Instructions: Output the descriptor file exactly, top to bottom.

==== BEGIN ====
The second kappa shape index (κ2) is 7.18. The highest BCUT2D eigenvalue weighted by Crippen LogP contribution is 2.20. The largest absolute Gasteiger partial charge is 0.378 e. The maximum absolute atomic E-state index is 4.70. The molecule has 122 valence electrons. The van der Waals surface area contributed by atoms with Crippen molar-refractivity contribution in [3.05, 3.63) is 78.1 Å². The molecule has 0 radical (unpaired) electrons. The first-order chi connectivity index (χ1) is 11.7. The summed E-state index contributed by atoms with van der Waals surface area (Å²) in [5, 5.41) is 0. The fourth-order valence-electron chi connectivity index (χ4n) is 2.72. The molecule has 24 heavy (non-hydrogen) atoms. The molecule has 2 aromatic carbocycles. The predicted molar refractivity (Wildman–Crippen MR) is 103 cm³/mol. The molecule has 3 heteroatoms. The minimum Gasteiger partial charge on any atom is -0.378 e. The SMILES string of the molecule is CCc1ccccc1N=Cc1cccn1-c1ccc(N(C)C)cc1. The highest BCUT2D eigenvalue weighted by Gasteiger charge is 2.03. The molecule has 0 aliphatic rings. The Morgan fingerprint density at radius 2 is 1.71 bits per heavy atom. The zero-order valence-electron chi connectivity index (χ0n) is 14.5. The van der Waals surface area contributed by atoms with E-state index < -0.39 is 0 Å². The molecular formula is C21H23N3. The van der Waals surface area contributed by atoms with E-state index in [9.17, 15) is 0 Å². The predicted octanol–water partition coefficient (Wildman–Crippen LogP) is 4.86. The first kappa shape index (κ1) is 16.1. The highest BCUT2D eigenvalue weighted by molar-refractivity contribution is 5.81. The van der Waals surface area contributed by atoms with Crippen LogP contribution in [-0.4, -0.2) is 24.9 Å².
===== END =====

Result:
The second kappa shape index (κ2) is 7.18. The highest BCUT2D eigenvalue weighted by Crippen LogP contribution is 2.20. The largest absolute Gasteiger partial charge is 0.378 e. The maximum absolute atomic E-state index is 4.70. The molecule has 122 valence electrons. The van der Waals surface area contributed by atoms with Crippen molar-refractivity contribution in [3.05, 3.63) is 78.1 Å². The molecule has 0 radical (unpaired) electrons. The first-order chi connectivity index (χ1) is 11.7. The summed E-state index contributed by atoms with van der Waals surface area (Å²) in [5, 5.41) is 0. The fourth-order valence-electron chi connectivity index (χ4n) is 2.72. The molecule has 24 heavy (non-hydrogen) atoms. The molecule has 2 aromatic carbocycles. The predicted molar refractivity (Wildman–Crippen MR) is 103 cm³/mol. The molecule has 3 heteroatoms. The minimum Gasteiger partial charge on any atom is -0.378 e. The SMILES string of the molecule is CCc1ccccc1N=Cc1cccn1-c1ccc(N(C)C)cc1. The highest BCUT2D eigenvalue weighted by Gasteiger charge is 2.03. The molecule has 0 aliphatic rings. The Morgan fingerprint density at radius 2 is 1.71 bits per heavy atom. The zero-order valence-electron chi connectivity index (χ0n) is 14.5. The van der Waals surface area contributed by atoms with E-state index < -0.39 is 0 Å². The molecular formula is C21H23N3. The van der Waals surface area contributed by atoms with E-state index in [9.17, 15) is 0 Å². The predicted octanol–water partition coefficient (Wildman–Crippen LogP) is 4.86. The first kappa shape index (κ1) is 16.1. The highest BCUT2D eigenvalue weighted by molar-refractivity contribution is 5.81. The van der Waals surface area contributed by atoms with Crippen LogP contribution in [-0.4, -0.2) is 24.9 Å².